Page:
Smiling, he sat back.

She continued to be confused. “That can’t be right…can it? I mean, those bracelets are real gold. They’re heavy. There’s no way they can be equal in weight to that empty bag.”

“Not in that way, no,” he admitted.

“Then how…”

He turned to her. “Miss Pierce, may I call you Georgiana?”


“Georgiana, what I’m about to tell you may seem farfetched, but it’s the truth. You see, this isn’t an ordinary scale. Yes, it does weigh objects, but it also weighs more than weight. It also weighs truth and integrity.”

She frowned. “I don’t understand. Are you saying that scale is…magical?”

“Only in the hands of someone like myself.” He couldn’t believe he was telling her this. Then again, he could count on one hand how many people he’d met in his lifetime who balanced as perfectly. Who had such a purity of soul. He gazed deep into her eyes. And he couldn’t let this one get away.

“Like yourself? What do you mean?” she inquired.

“I’m a Libran. A justifier.”

“You’re not a gemologist?”

He chuckled. “I’m that, too. But as a Libran, I have the ability to pass judgment on people by comparing what they’re telling me to the truth.”

“The truth?” She shook her head. “How would you know if it’s the truth or not? I don’t understand.”

He pointed to the bracelets. “Those are a given. Concrete evidence. Fact.” He indicated the black velveteen bag. “That represents you because you’ve touched it. It holds your essence, you could say. Normally I would ask the other person for a piece of their own jewelry, or a scarf, or something they’ve been in contact with. You’re not wearing any of that, so I used the bag. Tell me, Georgiana,” he indicated the scale. “What do you see?”

“I see the bracelets and the bag are equal in weight, when I know for a fact they shouldn’t be.” She was perplexed, but she was also becoming angry, and he knew why. She suspected the scale might not be calibrated correctly.

Myles shook his head. “Not this time. Not yet, anyway. You see, I asked the scale to weigh your story about the jewelry belonging to your grandmother to the truth. The fact that the two pans are perfectly even tells me you were telling me the truth. That everything you’ve told me is exactly as you’ve said.”

Georgiana continued to stare at him, waiting for him to continue.

He took a deep breath. “And now, when I tell the scale to weigh the items according to their true weight…”

The scale suddenly shifted. The pan with the bracelets dropped to the table, leaving the other pan with the bag at the top.

“Now let me see exactly what you’ve brought me,” he declared and reached for the electronic scale he kept in the drawer.

She pointed to it. “I was wondering why you were using that old-fashioned thing and not a scale like that one.”

“In my business, Georgiana, I’m often brought jewelry items that have either been stolen or pawned off as being more expensive than they really are. Some have even been recast or covered with a thin layer of gold to cover up a lesser grade of metal.” Myles tapped the foot of his balance scale. “This little lady has been my salvation in discovering those frauds and saved my business hundreds of thousands of dollars.”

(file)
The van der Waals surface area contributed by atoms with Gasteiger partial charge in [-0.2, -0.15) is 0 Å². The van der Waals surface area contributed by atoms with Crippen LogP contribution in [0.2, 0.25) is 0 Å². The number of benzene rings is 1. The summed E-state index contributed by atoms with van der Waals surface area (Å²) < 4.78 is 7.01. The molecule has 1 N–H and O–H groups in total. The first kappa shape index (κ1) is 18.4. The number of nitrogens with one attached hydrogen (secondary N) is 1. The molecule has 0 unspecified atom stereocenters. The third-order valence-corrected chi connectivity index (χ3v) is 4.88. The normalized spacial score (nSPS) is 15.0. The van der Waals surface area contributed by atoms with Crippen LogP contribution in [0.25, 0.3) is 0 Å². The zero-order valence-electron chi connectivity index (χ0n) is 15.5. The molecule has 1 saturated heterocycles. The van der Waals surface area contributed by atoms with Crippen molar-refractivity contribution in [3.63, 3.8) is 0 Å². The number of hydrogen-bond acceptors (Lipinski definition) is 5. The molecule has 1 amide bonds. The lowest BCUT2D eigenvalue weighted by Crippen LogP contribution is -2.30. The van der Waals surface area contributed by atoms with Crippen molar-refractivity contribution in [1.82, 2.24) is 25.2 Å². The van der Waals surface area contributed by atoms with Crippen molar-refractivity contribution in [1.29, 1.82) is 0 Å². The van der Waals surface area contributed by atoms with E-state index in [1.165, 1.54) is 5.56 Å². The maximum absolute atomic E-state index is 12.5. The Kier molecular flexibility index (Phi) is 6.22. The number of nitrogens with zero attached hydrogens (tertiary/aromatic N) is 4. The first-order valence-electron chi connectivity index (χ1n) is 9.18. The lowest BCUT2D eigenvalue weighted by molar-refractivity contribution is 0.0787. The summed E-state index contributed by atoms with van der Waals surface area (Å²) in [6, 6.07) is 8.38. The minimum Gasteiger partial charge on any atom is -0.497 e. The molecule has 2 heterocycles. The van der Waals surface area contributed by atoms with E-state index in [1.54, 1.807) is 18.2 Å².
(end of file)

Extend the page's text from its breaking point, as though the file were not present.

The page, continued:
He quickly checked the other pieces. As he’d suspected, the diamonds in the drop earrings were of the exact same cut and clarity as the ones in the ring. When he was done, he jotted down their estimated value on a notepad, tore off the sheet, and presented it to her. “I don’t know how much you owe in back taxes, but I think this will cover it.”

Georgiana gasped at the amount tallied. “Are you sure? Is this for real?”

“That’s what I believe you could get from a reputable dealer, yes. At an auction house, I can pretty much guarantee you’d get more. But see that amount I underlined? That’s all I can offer you at this time.” He watched her bite her lower lip and knew what she was going to say before he heard the words.

“That much will pay the bank what I owe,” she informed him. “Please, Mr. Robb.”

“Call me Myles.”

“Please, Myles. I’m fine with that total. How soon can you get me the money?”

“Unfortunately, I don’t keep that much cash on hand in the store, but I can write you a check that you can deposit. In fact, the Second Union Bank is on the next block over.”

“I know. That’s where I bank.”

“Good! So do I. Why don’t I walk you over there, and we can settle up this whole thing together. Then, if you don’t mind, since it’s almost lunchtime, I would love to buy you lunch, unless you already have a previous engagement.”

She seemed both delighted and taken aback by his offers. “I would like that very much, Mr…Myles. Thank you. And thank you for all your help and kindness.”

“Hold on a sec. Let me put these away in the vault first before we go. Then I have to let Steven know where we’ll be.”

He quickly moved the tray of jewelry to the vault, then closed and locked it. If the salesman needed to get into it while they were gone, he’d have to wait until Myles returned since he didn’t know the combination.

Georgiana graced him with another one of those beautiful smiles when he joined her at the front door. Feeling more lighthearted and hopeful than he had in years, he prepared himself for an enjoyable hour or two getting to know more about Miss Georgiana Pierce.

And once their first of what he wished would become many dates was over, as soon as he got back to the shop, he’d contact his friend at the auction house to set up a meeting. He was certain the man would jump at the chance to sell such a wondrous collection of antique jewelry. And after the monies were collected from the sale, and he’d reimbursed himself the amount he’d pay Georgiana, he’d give her the remainder.

Because it was the right and true thing to do.

            After all, he was a Libran.